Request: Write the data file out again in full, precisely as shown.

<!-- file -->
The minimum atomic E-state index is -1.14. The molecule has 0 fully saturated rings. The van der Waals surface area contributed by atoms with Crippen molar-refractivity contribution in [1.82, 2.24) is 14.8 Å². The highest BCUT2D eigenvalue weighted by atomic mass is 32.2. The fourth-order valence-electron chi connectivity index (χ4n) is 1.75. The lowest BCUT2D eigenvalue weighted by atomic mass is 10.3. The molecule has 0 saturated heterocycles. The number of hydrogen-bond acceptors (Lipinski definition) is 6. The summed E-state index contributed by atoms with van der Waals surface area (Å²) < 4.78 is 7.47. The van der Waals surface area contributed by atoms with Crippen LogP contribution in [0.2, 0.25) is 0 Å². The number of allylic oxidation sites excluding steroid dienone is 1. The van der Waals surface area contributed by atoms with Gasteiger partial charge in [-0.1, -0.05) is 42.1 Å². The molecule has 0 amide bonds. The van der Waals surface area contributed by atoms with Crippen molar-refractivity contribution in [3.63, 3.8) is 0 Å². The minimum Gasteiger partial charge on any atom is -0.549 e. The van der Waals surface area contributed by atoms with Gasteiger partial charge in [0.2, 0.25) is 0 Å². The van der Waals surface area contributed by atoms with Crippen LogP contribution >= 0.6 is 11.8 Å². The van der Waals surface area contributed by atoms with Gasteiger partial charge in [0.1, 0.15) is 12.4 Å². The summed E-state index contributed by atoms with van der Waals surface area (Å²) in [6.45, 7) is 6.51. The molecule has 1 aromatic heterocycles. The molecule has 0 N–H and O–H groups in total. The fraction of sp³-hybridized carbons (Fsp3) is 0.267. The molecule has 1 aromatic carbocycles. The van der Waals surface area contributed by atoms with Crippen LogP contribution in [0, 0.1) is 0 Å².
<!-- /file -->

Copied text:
The minimum atomic E-state index is -1.14. The molecule has 0 fully saturated rings. The van der Waals surface area contributed by atoms with Crippen molar-refractivity contribution in [1.82, 2.24) is 14.8 Å². The highest BCUT2D eigenvalue weighted by atomic mass is 32.2. The fourth-order valence-electron chi connectivity index (χ4n) is 1.75. The lowest BCUT2D eigenvalue weighted by atomic mass is 10.3. The molecule has 0 saturated heterocycles. The number of hydrogen-bond acceptors (Lipinski definition) is 6. The summed E-state index contributed by atoms with van der Waals surface area (Å²) < 4.78 is 7.47. The van der Waals surface area contributed by atoms with Crippen LogP contribution in [0.2, 0.25) is 0 Å². The number of allylic oxidation sites excluding steroid dienone is 1. The van der Waals surface area contributed by atoms with Gasteiger partial charge in [-0.1, -0.05) is 42.1 Å². The molecule has 0 amide bonds. The van der Waals surface area contributed by atoms with Crippen molar-refractivity contribution in [3.63, 3.8) is 0 Å². The minimum Gasteiger partial charge on any atom is -0.549 e. The van der Waals surface area contributed by atoms with Gasteiger partial charge in [0.2, 0.25) is 0 Å². The van der Waals surface area contributed by atoms with Crippen LogP contribution >= 0.6 is 11.8 Å². The van der Waals surface area contributed by atoms with Gasteiger partial charge in [0.1, 0.15) is 12.4 Å². The summed E-state index contributed by atoms with van der Waals surface area (Å²) in [6.45, 7) is 6.51. The molecule has 1 aromatic heterocycles. The molecule has 0 N–H and O–H groups in total. The fraction of sp³-hybridized carbons (Fsp3) is 0.267. The molecule has 1 aromatic carbocycles. The van der Waals surface area contributed by atoms with Crippen LogP contribution in [0, 0.1) is 0 Å².